Funding is also provided for state and local governments. Local tax revenues have dropped while government spending needs have gone up. As state and local governments cannot run deficits, they have responded by laying off workers. This funding should help employment and services around the country.

Federalized Testing and Vaccination

Finally, the proposal includes funding to federalize the COVID-19 testing and vaccination programs. In many cases, states have been struggling to get the vaccines out quickly. Federal funding should help accelerate the process. Getting the pandemic under control is a prerequisite for recovery, and this funding will help do that.

A Consistent, Appropriate Plan

Overall, the Biden proposal is a reasonable and helpful plan. It is both targeted and time-limited. It will be funded by borrowing, but this is consistent with past practice. Given the current situation, it is also appropriate—just as the stimulus package was last year.

The big question is whether the Biden proposal will pass. The Democrats will hold a majority in the House and, with 50 seats, will control the Senate. Thus, the proposal will at least get a vote. That being said, we will have to wait and see. Hopefully, the proposal will pass. Although it is not perfect, it is both needed and beneficial.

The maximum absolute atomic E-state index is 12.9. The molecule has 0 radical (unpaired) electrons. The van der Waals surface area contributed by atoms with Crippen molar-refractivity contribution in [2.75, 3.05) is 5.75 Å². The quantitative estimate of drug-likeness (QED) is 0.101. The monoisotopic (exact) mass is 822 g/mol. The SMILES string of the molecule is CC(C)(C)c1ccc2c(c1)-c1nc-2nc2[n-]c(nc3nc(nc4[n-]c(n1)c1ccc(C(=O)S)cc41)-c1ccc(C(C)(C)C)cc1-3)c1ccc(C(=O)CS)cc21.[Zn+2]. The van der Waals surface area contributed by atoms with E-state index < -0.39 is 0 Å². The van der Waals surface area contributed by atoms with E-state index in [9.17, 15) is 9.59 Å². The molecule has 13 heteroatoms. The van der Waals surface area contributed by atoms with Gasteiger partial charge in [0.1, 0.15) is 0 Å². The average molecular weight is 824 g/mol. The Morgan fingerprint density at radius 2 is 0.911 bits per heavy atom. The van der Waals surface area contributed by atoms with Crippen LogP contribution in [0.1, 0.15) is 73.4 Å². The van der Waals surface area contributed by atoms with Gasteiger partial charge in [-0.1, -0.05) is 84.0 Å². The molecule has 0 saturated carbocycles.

At some point, we must address “Debt Mountain, USA.” We can’t kick the can down the hallway forever, because the hallway ends. However, we’ll save that topic for another article.

We wish everyone a lovely weekend.


Matthew Ramer, AIF®

Principal, Financial Advisor

MOR Wealth Management, LLC

1801 Market Street, Suite 2435

Philadelphia, PA 19103

P: 267.930-8301 | c: 215-694-4784 | f: 267.284.4847 |

601 21st Street, Suite 300

Vero Beach, FL 32960

P: 772-453-2810 |

The majority of this content was written and distributed MOR Wealth Management, all rights reserved. Securities and advisory services offered through Commonwealth Financial Network, Member FINRA/SIPC, a registered investment adviser. Fixed insurance products and services offered through CES Insurance Agency.


Recent Posts

See All


Commenting has been turned off.
bottom of page